Racism is a prejudice, discrimination, or antagonism directed against someone of a different ethnicity based on the belief that one's own race is superior. Martin Luther King Jr. had a dream that one day people of all races would love and treat each other equally. Martin Luther King Jr. went through many hardships and even did time in jail for the cause he was trying to overcome. While Dr. King went to jail for his cause he wrote his famous "letter from Birmingham". The letter reveals King's strength as a leader and his extent of learning. Standing up for what is right, regardless of what is wrong is the greatest thing a person can stand up for.
Martin Luther King's "Letter from Birmingham Jail" is addressed to numerous clergymen who had written an open letter disapproving the actions of Dr. King and the Southern Christian Leadership Conference during their protests in Birmingham. Dr. King tells the clergymen that he was upset about their criticisms, and that he wishes to address their concerns. The first thing, he notes is their claim that he is an "outsider" who has come to Birmingham to cause trouble (King 170). Dr. King defends his right to be there in a straightforward, unemotional tone, explaining that the SCLC is based in Atlanta but functions throughout the South. Even though, Dr. King provides a moral reason for his presence, he is saying that he came to Birmingham to battle "injustice." His reasons are that he believes that all communities and states are unified, and he feels compelled to work for justice anywhere that injustice is being practiced. Dr. King believes the clergymen have blundered the protestors without equally exploring the racist causes of the injustice that is being protested. Martin Luther King Jr. is expressing his beliefs to the clergymen who were not for the right causes.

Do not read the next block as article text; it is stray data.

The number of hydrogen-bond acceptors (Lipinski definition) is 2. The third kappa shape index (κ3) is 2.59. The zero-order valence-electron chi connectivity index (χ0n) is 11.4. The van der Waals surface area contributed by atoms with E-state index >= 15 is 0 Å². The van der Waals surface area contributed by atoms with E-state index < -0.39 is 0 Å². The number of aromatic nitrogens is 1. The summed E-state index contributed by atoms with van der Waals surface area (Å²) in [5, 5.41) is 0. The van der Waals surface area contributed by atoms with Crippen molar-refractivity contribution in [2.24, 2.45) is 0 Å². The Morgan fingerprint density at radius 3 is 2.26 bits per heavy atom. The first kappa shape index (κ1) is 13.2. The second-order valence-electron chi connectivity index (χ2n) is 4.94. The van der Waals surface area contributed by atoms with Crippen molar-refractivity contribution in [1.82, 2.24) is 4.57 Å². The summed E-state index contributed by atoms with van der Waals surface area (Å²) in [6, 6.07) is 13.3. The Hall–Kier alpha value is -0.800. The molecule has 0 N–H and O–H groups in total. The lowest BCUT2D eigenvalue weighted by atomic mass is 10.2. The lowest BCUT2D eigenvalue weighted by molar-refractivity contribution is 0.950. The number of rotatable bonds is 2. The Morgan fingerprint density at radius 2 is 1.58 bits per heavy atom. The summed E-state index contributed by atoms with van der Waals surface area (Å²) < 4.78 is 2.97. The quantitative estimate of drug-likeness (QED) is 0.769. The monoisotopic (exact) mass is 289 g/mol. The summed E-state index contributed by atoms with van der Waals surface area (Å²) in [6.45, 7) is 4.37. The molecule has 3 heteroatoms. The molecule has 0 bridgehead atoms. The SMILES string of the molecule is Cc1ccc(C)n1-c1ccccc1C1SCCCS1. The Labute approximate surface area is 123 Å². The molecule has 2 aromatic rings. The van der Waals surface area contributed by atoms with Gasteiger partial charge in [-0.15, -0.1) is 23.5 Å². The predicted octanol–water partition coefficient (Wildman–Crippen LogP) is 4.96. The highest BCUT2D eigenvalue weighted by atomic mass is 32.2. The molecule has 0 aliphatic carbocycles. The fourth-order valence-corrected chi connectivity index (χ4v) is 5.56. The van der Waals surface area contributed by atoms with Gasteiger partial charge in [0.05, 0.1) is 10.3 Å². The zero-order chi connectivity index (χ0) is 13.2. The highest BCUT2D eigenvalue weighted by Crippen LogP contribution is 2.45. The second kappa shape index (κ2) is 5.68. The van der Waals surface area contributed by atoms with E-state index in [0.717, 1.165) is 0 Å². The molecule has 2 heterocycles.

Dr. King explains in detail his process of establishing nonviolent action.